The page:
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Plain Java Class needs access to ServletContext

Jim Borland
Greenhorn

Joined: Oct 26, 2009
Posts: 25
I have a plain Java class (POJO?) running inside a Tomcat application that needs access to ServletContext in order to get and set attributes. I've tried having the class extend HttpServlet but can't figure out how to make this work inside a POJO that utilizes its constructor for various chores. My next effort was to write a separate class, have it extend HttpServlet, and give it an init() method that uses -- getServletContext().getAttribute("keyname") -- to get attributes.

The question now is how to pass the object obtained from ServletContext back to the POJO? I did try writing a separate method in the HttpServlet extended class that will return an object, and it got through the compiler okay, but I can't figure out how to call this method from the POJO.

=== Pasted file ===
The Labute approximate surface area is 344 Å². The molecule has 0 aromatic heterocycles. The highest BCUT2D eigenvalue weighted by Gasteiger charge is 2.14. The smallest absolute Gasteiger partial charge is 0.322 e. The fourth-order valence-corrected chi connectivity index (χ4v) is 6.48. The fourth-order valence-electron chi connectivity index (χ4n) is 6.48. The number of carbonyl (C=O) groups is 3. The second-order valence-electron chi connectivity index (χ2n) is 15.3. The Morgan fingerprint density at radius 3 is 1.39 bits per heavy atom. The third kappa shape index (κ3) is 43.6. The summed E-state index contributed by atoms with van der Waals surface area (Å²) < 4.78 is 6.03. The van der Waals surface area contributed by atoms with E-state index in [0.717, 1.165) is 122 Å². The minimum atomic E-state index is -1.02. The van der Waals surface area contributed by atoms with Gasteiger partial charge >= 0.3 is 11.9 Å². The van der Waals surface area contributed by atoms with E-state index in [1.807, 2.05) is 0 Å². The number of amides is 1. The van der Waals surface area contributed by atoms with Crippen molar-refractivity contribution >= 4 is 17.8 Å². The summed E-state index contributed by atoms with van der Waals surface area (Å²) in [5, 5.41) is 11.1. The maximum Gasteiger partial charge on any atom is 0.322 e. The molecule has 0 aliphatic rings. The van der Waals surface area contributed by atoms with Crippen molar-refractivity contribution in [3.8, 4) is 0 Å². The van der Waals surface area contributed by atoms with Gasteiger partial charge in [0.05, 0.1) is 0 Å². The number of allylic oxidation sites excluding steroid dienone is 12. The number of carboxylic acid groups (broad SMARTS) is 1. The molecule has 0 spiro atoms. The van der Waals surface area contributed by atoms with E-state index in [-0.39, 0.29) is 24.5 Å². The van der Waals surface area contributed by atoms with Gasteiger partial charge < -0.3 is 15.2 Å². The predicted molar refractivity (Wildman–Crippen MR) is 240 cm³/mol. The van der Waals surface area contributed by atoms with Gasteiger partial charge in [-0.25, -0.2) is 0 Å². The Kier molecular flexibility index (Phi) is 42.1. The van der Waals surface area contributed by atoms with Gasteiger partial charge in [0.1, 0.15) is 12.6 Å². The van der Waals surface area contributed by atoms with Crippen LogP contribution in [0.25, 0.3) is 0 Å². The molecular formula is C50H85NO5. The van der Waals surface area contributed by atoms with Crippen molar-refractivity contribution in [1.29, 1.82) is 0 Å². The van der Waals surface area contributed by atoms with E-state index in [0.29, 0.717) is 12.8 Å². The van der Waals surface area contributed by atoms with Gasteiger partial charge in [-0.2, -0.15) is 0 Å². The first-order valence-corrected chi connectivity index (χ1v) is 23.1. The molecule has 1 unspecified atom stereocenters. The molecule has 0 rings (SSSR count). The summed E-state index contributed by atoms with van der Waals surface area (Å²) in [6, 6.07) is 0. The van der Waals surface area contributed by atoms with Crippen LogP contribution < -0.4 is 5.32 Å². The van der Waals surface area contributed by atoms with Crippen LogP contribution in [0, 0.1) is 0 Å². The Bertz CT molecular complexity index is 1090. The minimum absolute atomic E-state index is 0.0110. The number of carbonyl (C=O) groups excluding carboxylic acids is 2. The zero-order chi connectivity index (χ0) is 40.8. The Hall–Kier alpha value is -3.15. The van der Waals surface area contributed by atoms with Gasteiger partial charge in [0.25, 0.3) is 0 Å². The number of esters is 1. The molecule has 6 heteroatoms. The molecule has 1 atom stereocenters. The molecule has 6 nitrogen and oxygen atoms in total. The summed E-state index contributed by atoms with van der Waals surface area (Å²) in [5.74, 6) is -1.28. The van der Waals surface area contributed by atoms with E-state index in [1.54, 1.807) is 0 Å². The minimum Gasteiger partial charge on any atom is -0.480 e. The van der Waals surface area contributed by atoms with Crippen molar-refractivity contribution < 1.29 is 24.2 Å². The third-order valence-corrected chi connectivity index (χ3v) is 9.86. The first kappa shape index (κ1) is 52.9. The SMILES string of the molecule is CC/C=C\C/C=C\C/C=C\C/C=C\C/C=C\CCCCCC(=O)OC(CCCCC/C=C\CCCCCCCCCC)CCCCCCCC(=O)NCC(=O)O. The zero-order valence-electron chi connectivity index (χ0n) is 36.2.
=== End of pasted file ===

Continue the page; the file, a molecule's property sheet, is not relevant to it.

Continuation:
So, how does one obtain stuff from ServletContext when using a POJO? Thank you very much for your help with this question.
Siva Masilamani
Ranch Hand

Joined: Sep 19, 2008
Posts: 385
Get the servlet context object in any of the servlet class and then store it in any reference then pass that reference to the POJO class.

ServletContext context=getServletContext();

then pass this context referece to POJO class.


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Jim Borland
Greenhorn

Joined: Oct 26, 2009
Posts: 25
I understand about storing it in a reference (in this case the reference is named "context"), but how do I pass this back to the POJO class? Doesn't the POJO need to call a method in the servlet class that has a return value?
Bear Bibeault
Author and ninkuma
Marshal

Joined: Jan 10, 2002
Posts: 61433
    
  67

Design Flaw Red Flag!

If your POJO class tries to extend servlet, or even know about the servlet context, it isn't much of a POJO, is it?

You should be passing data to and from the POJO using plain old Java types. Leave the servlet-y things to servlets.

In any case, this is nothing that's Tomcat-specific, so it's been moved to the Servlets forum.


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Siva Masilamani
Ranch Hand

Joined: Sep 19, 2008
Posts: 385
Why don't you do it other way?

Let the servlet call the setter metod of the POJO and set the ServletContext in it.